Thank you David Attenborough for giving us something good to cling to in 2016
You make us feel safe. We feel safe with you
Does anyone else feel like they completely missed the entire month of October? And the entire month of September? And the whole summer? Does anyone else feel like an inactive participant in their own life watching bad things happen from a distance but absolutely powerless to stop them? Haha, same.
That’s what 2016 feels like. That’s what losing Alan Rickman, David Bowie, Harper Lee, Peggy Mitchell, Chyna, Prince, Muhammad Ali and Gene Wilder feels like. It’s what watching Britain leave the EU and America teeter on the verge of electing Donald Trump feels like. It’s not a great feeling. But there’s a silver lining in all the horribleness of this year, and that silver lining is a very happy grey-haired man beaming at us all from the top of a mountain saying: “Welcome to Planet Earth”.
"3 million birds on the island but only one matters to him" this albatross is more loyal than any boy I've ever met #planetearth
— Hannah Nowland (@HannahNowland) November 6, 2016
Planet Earth 2 and David Attenborough came back into our lives last night and suddenly everything was OK again. The last time it was on our screens Kate Moss and Pete Doherty were still going out, Twitter had just been invented and everyone wanted pink Motorola Razrs. It was a simpler time, and somehow having it back last night transported us back to those comforting simple times.
strange to see a bunch of my old school friends on #planetearth2 chasing iguanas
— Harry Seaton (@harryseaton) November 6, 2016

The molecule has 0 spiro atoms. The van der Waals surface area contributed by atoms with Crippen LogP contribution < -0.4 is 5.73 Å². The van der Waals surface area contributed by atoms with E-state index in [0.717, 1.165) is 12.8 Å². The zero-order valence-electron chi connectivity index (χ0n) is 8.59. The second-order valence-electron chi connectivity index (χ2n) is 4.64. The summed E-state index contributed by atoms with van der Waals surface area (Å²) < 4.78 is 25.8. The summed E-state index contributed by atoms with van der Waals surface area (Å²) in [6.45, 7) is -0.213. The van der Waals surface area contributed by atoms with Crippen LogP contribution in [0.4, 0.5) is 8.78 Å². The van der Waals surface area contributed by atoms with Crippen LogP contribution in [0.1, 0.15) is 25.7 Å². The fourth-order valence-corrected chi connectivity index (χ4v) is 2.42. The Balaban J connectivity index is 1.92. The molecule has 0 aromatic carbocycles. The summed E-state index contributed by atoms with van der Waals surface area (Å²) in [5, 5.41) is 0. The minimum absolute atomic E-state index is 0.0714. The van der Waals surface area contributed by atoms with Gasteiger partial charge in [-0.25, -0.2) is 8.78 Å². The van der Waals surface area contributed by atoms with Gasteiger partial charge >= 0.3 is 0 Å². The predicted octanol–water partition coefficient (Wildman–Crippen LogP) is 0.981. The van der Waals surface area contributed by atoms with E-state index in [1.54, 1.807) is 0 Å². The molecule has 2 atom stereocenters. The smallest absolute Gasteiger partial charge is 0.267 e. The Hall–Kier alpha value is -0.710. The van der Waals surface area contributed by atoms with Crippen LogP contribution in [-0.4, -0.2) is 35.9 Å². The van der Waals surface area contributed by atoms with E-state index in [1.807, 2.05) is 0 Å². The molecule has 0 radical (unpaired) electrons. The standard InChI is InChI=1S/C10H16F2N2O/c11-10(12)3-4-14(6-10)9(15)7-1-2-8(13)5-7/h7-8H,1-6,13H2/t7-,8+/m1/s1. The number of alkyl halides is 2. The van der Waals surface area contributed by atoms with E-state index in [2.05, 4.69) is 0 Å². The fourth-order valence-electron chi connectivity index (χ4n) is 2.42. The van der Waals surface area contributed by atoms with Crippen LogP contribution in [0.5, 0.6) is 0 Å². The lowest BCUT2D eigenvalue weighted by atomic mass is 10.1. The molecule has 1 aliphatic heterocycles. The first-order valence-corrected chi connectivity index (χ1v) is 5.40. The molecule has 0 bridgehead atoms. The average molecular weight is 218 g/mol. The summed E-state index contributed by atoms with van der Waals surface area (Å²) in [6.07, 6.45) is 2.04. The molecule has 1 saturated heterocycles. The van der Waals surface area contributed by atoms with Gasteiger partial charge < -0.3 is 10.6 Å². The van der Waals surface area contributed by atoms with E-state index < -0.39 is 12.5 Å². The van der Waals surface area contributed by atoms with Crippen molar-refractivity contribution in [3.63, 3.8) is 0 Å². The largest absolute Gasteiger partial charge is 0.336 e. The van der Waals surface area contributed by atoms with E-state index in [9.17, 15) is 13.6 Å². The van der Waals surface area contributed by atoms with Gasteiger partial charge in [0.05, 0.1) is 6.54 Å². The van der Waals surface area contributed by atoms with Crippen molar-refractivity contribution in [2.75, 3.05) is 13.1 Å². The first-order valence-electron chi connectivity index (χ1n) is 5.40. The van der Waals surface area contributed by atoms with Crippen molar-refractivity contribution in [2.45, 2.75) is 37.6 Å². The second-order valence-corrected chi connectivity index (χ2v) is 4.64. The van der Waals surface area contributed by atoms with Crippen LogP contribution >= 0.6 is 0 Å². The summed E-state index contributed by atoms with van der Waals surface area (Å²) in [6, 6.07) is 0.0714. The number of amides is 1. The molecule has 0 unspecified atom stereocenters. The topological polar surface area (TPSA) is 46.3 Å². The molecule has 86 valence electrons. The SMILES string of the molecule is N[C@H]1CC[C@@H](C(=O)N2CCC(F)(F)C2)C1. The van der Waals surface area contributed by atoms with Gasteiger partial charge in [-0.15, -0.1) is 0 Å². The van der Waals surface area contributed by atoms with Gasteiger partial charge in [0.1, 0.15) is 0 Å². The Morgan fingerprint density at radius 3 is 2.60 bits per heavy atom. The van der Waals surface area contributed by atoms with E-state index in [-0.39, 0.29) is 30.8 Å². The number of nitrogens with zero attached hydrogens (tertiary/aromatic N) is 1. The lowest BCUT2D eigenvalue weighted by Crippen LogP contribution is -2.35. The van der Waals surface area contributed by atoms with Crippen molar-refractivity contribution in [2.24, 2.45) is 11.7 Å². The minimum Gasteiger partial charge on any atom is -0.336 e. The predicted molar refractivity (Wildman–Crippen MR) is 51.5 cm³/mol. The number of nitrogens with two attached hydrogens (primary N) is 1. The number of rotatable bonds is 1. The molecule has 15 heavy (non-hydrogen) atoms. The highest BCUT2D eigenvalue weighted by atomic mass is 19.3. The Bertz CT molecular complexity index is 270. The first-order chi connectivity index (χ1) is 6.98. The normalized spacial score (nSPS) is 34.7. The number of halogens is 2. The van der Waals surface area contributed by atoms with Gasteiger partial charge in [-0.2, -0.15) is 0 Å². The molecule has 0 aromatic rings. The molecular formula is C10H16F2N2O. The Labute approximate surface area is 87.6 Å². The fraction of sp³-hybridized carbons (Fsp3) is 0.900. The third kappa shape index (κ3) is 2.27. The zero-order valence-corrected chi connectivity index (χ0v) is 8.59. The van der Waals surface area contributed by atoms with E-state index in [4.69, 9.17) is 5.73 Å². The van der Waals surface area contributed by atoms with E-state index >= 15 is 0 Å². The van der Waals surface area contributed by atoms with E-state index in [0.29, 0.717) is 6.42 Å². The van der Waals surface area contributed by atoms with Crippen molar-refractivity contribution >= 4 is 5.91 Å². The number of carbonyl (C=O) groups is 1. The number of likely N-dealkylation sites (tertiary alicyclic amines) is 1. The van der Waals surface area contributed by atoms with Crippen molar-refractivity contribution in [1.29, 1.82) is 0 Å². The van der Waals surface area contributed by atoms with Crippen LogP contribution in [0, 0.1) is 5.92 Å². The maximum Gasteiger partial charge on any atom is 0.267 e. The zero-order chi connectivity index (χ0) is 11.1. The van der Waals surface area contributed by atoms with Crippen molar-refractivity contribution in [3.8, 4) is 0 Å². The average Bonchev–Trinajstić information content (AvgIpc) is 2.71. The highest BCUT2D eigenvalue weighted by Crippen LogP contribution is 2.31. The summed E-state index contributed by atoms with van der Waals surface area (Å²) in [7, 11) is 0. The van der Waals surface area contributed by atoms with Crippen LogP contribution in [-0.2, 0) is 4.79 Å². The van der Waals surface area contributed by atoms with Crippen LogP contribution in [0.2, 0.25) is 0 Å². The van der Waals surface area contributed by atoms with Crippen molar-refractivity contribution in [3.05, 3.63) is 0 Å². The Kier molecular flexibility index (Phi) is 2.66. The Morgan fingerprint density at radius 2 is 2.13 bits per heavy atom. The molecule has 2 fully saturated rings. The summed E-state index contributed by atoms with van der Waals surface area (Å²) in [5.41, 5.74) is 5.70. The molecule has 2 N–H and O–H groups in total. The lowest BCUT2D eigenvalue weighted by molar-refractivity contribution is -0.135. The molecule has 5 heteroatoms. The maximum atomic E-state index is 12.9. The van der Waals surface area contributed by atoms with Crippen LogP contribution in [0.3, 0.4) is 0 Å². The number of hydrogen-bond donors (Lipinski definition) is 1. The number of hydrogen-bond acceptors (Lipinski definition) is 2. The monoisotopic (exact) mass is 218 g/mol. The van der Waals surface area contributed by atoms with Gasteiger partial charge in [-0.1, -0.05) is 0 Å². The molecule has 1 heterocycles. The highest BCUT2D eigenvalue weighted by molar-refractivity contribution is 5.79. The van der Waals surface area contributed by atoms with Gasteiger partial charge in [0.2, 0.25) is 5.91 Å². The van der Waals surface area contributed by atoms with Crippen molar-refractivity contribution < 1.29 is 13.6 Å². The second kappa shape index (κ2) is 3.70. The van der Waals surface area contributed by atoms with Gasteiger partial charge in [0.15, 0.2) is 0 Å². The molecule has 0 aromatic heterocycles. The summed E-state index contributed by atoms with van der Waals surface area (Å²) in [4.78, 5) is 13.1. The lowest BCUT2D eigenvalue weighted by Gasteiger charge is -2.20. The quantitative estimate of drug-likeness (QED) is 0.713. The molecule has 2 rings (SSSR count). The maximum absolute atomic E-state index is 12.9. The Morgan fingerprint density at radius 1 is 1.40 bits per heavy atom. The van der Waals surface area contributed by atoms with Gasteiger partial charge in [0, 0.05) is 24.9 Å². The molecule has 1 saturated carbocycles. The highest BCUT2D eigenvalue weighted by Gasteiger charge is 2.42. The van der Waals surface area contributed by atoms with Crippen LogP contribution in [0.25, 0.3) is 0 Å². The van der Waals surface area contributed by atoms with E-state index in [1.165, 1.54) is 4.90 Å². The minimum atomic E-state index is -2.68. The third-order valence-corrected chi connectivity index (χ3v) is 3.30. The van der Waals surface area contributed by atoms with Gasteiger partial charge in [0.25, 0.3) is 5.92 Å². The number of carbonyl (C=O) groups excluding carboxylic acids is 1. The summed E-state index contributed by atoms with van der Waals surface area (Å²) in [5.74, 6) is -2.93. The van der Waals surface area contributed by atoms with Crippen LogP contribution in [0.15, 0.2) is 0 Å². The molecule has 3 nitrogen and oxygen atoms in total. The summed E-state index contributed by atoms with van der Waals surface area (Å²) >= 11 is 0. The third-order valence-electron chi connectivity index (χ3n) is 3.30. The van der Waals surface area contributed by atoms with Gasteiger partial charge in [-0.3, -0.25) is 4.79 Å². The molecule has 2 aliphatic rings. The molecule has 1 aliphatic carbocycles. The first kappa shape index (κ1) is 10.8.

I look at David Attenborough and just think "yes. you would keep me safe. I would be safe with you"
— Róisín Lanigan (@rosielanners) November 6, 2016
when u think uni is stressful but then u watch #planetearth2 and realise u didn't have to outrun racer snakes the day u were born so alls gd
— alice (@alicegregan) November 6, 2016
9.2 million people tuned in last night to watch tiny baby iguanas escape gangs of snakes, to watch the most loyal albatross in the world wait weeks to mate with his one true love, to watch a sloth swim across the ocean just to be parred off by someone he wanted to get with, to watch blood-stained penguins fight against the odds to bring back food for their adorable fluffy babies. We watched it and said “same” every time an animal did something amazing and felt comforted.
— BBC One (@BBCOne) November 6, 2016
a timely reminder that things could always be worse: you could be getting acid sprayed into your eyes and mouth by killer ants #planetearth2
— Rick Edwards (@rickedwards1) November 6, 2016
The world is a scary place but barely any animals died and in an increasingly fraught and divided society Planet Earth 2 is the only thing which we unanimously enjoy. It’s the television equivalent of wearing a fluffy and never scratchy oversized jumper, or having someone bring you a cup of tea without asking, or the way a small dog looks at you with unconditional love. It’s hard to feel angry and divided and sad about the state of the world when there’s a penguin with a harder life than you, living on an active volcano and being continually thrashed against rocky crags on their commute home from work, but still just pretty happy about everything.
Attenborough: Look at this beautiful animal!
Attenborough: Now watch it die, tragically, and unloved!#planetearth2
— Dara Ó Briain (@daraobriain) November 6, 2016
Just heard the whole of the UK shout "run" to the iguana #planetearth2
— Chris Widdowfield (@CWiddowfield_61) November 6, 2016
Planet Earth 2 isn’t just a show, it’s a great unifier – seriously, if your friends weren’t talking about it you’ve probably just got shit mates. It spares our feelings – they’ve promised not to show penguins dying anymore, because they look like “little people”, which is good because watching crabs be blinded by acidic ants was hard enough to take – and makes us happy. It allows everyone to get excited about the same thing for a short period of time, and it’s exactly what we needed right now, so thank you, David Attenborough.
Just as a side-note though, I don’t want to bring anyone down from the post-Planet Earth 2 bliss but if we lose David Attenborough (aged 90, travelling over the world’s highest mountains in a hot air balloon) I genuinely don’t know what I will do.